Prof. Guymer is a clinician scientist, with AMD being her major research interest. Her research papers are principally on AMD. More specifically, her research interests have been the genetic and lifestyle risk factors predisposing to AMD, identification of new outcome measures, both anatomical and functional, as well as conducting investigator-initiated clinical trials into novel interventions for the earliest stages of AMD. Translating the knowledge gained from the bench into the clinic has been a major focus as has been providing a clinical perspective back into the laboratory. She is leading the world’s first randomized controlled trial of nanosecond laser intervention in AMD, which, if successful, will revolutionize prophylactic treatment. Her accomplishments have firmly established her position as one of a small group of leading international experts in both research and clinical aspects of AMD. This is evidenced by her inclusion in an international expert working group on AMD (Beckman Initiative in AMD, National Academies of Science, USA) where she cochaired a working group (January 2014) and has been invited to another National Institutes of Health working group (March 2014). Her publications demonstrate an upward trajectory for her research. She has published almost 200 papers, with 100 of these published in the last 5 years.
Robyn has enjoyed long-standing national and international collaborations in genetics, epidemiology, and clinical trials related to AMD. Robyn is a coauthor of two papers in this August Feature Issue.
Algis Vingrys, OD, PhD, FAAO, is Professor of Optometry and Vision Science and the most recent Head of the Department at the College of Optometry (2011 to 2014) at the University of Melbourne. He routinely provides reviewer and topical editor support and authorship for OVS and has an impressive research program. His research interests range from visual neurophysiology, to psychophysics of vision function, to ergonomics of vision. He has two papers in this current issue with his coauthors.
Algis’ well-funded research is relatively broad in its scope; he has authored more than 200 papers. His research can be characterized into three distinct areas: (1) visual neurophysiology (e.g., his laboratory contributed to much of the contemporary understanding of those factors that are involved in the neural deficits caused by omega-3 deficiency, and his diabetes research has provided evidence that diabetic neuropathy precedes vascular change and that it can be ameliorated by dietary omega-3 intake and ACE inhibition), (2) psychophysics (e.g., novel clinical applications for the early detection of visual disorders), and (3) ergonomics (e.g., vision standards and related human factor issues for government agencies).
Algis, Erica, Laura, and Susana will be joined by Mark Swanson, OD, MSPH, FAAO, to present a continuing education course (“OVS Presents: Age-Related Macular Degeneration”) at the Denver Academy meeting in November 2014; it will be based on this AMD Feature Issue. Look for them and enjoy their expertise and focus on the implications of this AMD Feature Issue in clinical practice.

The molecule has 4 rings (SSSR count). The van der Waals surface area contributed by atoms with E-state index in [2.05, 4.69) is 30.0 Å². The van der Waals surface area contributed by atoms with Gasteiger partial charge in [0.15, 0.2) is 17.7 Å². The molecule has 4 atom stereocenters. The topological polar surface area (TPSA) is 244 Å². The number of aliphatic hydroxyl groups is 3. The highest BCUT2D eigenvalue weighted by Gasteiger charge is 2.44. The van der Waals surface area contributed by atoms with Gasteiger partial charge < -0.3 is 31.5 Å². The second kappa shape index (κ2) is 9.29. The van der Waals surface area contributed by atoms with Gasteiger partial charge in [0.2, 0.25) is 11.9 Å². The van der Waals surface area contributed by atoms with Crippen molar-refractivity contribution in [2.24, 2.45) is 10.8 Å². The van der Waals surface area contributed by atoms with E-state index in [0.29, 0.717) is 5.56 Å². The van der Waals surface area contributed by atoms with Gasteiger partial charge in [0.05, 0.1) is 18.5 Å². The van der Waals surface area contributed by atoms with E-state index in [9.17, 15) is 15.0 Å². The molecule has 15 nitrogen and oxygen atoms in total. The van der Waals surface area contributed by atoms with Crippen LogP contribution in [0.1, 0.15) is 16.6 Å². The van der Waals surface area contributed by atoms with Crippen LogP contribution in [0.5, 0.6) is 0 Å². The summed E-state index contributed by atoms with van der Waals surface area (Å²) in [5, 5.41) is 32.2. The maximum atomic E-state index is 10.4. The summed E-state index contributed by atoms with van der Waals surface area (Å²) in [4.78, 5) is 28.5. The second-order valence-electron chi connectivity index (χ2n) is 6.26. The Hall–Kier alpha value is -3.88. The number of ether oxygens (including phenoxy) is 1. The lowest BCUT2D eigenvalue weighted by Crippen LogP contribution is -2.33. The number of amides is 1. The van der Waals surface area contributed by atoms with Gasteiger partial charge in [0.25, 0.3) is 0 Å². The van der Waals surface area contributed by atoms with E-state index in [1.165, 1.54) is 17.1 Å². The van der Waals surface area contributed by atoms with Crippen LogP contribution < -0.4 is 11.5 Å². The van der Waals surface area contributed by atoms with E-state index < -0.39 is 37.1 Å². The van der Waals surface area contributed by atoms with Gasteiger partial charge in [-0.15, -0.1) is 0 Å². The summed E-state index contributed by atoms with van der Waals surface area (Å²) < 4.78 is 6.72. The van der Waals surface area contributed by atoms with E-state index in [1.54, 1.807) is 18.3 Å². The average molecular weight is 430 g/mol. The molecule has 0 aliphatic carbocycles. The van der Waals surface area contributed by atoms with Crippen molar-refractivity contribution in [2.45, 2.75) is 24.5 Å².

In all, I believe that readers, clinicians, and researchers will welcome this attention to AMD advances. Our Guest Editors have a marvelous Guest Editorial that you will really enjoy. It is a guided tour of the 24 papers published in this especially large issue on AMD.
In my Editorial, I am also delighted to announce and welcome Michael Twa, OD, PhD, FAAO, as Associate Editor for OVS. Michael began his term July 1, 2014, and he is a most welcomed and needed addition to our editorial team. The position of Associate Editor is now critical for OVS, which has had such success in recent years, including a tripling of submissions from around the world and a doubling of actual manuscripts published. The load on our Editor in Chief, Managing Editor, OVS Board members, and our Associate Topical Editors has been excessive in the last 2 to 3 years. Michael is the outgoing Chair of the Academy’s Scientific Program Committee and he brings a wealth of experience and talent to the position. His appointment is evidence of the success of OVS, including its well-received bolstering of the clinical aspects of research and innovative patient, care since October 2012.
Michael is an Associate Professor of Optometry and Vision Science at the University of Houston (UH) College of Optometry. His own research interests are quite broad, as is his clinical and research training and past experience with his UH and Ohio State University (OSU) appointments, and his earlier faculty membership at UC San Diego Department of Ophthalmology put him in good stead for this position.
Michael completed his optometry training at UC Berkeley School of Optometry (2000) and spent 4 years in clinical practice and 9 years at UC San Diego (ophthalmology); he completed his MS (2002) and PhD (2006) at OSU College of Optometry. Before his appointment at UH (2007), he taught at OSU. His service to the Academy, on numerous fronts (e.g., Awards Committee and Scientific Program Committee), has served the Academy and the profession well. He was obviously an excellent candidate for this position. Michael’s research interests have breadth, which will serve him well as an editor. His own research laboratory conducts research in biomedical imaging, quantitative modeling, and structural assessments of ocular tissues in degenerative diseases such as the cornea in keratoconus and the optic nerve head in glaucoma. He puts a premium on productive collaborations in biomedical engineering and computer science. Of course, he brings years of clinical patient care and research experience in cornea and contact lenses.
As Editor in Chief, I join the Managing Editor and the entire OVS Board in welcoming Michael to this position. I thank him for his obvious enthusiasm for the task of elevating OVS to even higher levels. He will make my task as Editor in Chief much more manageable.
Finally, I give you a “heads up” on a second theme Feature Issue this coming October 2014 (“Wavefront Refraction and Correction”), and you already have learned from news in early June, and reannounced with the Call for Papers in this issue, that OVS has two theme Feature Issues scheduled for 2015 (“Dry Eye Disease” and “Revolutionary Future Uses of Contact Lenses”). Take a look at the Call for Papers here and also at the OVS Web site.
Editor in Chief
Optometry and Vision Science